How Not to Miss Photo Ops During Your Baby’s First Holiday Season
The holiday season is also the season for the perfect photo ops, right? From finding the perfect Christmas tree to all of those holiday baking photos, flour adorably positioned on your nose to friends and family gathering in front of the menorah, there are plenty of moments not to miss.
But there's just one problem. When you have a baby, he or she might not get the memo that you want those photo ops to be perfectly posed. So how do you ensure that you get the photos that will make your mama heart soar this season while also being realistic about the fact that you have a baby who will insist on being cranky/pooping/generally uncooperative at any thought of you trying to do something productive?
Here are a few tips to keep in mind!
Hire a pro. If you can, I highly recommend hiring a professional to take any holiday photos you want of your baby. Sure, it's easy to think you can do it yourself, but there's something about letting someone else handle the photos so you can handle the baby that makes all the difference. Arrange for an at-home shoot if you can, so you are comfortable with any unexpected poop explosions, outfit changes, and feedings that your baby will need.
Embrace the imperfect photos. Honestly, all of my favorite holiday photos are the imperfect, unstaged ones. We have the messy-hair-on-Christmas morning photos, the photo of my kids fighting in their Christmas outfits in front of the tree, and the one iconic photo my mother-in-law snapped of all of us on a holiday night out on the town when I was literally dropping a kid. The holidays, like life, are messy and imperfect, so just go with it!
Take the photos first. Every year, the second my kids are dressed in their Christmas clothes, I make them get a photo. I know the outfits and their enthusiasm will not last, so I make sure to at least try to get a nice photo before all hell breaks loose. And that way, they can bust into candy or ruin their outfits without making me cry. Merry Christmas ya filthy animals!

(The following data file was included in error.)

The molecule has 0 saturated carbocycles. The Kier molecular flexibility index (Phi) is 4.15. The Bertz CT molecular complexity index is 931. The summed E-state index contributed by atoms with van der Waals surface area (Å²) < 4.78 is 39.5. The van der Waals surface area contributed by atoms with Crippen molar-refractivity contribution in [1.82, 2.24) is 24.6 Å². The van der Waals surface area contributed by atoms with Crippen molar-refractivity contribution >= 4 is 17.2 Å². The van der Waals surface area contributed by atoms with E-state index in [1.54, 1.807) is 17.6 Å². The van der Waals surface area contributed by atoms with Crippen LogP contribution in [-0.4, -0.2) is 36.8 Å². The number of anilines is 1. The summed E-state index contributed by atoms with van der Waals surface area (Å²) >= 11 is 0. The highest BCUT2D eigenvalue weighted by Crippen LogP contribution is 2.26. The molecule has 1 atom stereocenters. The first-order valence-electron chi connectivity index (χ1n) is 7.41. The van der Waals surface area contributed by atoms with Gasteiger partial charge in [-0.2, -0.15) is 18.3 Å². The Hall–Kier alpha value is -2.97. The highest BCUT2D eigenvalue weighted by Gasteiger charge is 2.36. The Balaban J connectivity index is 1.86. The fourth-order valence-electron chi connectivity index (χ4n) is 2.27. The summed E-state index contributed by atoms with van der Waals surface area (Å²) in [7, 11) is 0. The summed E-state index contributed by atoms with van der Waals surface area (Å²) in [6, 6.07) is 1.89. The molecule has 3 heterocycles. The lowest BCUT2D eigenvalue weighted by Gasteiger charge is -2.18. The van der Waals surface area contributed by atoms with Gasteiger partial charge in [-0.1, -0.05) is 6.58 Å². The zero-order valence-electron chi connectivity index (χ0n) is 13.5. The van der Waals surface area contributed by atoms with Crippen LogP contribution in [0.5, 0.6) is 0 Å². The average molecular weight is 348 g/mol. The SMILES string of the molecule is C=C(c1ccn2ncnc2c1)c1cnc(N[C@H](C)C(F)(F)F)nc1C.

Let's just admit that Santa is scary. If your family does Santa, let's just get one thing straight: most kids are terrified of the guy in the red suit. And rightly so. We don't necessarily want to teach our kids to be totally comfortable climbing on some old man's lap anyway, so a little skepticism and screaming is healthy. Don't ever force your kid to get on Santa's lap for a picture.
Focus on one photo that's most important to you. If it's Santa, make it an event and be sure to be in the photo with your child so he/she is comfortable. If it's cutting down the tree, have someone else come with you to take the photo. Or if it's holiday baking, play photographer in the kitchen. Everyone has that “one” holiday memory that is most important, so focus on your favorites this season when your baby makes taking ALL the photos a little difficult.
Think beyond the photo. I'll never forget my second daughter's first Christmas when I was so focused on getting the perfect Christmas card for her that I hosted an at-home photo shoot. I dressed both her and my toddler up in adorable Christmas dresses (purchased specifically for the occasion, of course). And I roped my brother into coming over to help me snap some photos. The whole thing was a disaster. First, she pooped through everything. Then I had to feed her approximately 10,048 times. Then the toddler got cranky and wandered away and pulled her hair out. By the time I finally got some photos, the baby had missed her nap, my toddler's hair was in a messy ponytail, and everyone was cranky and exhausted.
I look at those photos now and while they are undeniably adorable, all I can see in them is my baby's red-rimmed eyes. She was so exhausted and just wanted to nap. But instead, she's forcing a smile on her face, trying so hard to make her Mama happy. It breaks my heart and I wish I hadn't been so obsessed with the “perfect” photo that I had lost sight of actually taking care of my baby.
Sometimes, it's not the photo that matters, but the memory, and that's something you can capture no matter how perfect the photo “op” is.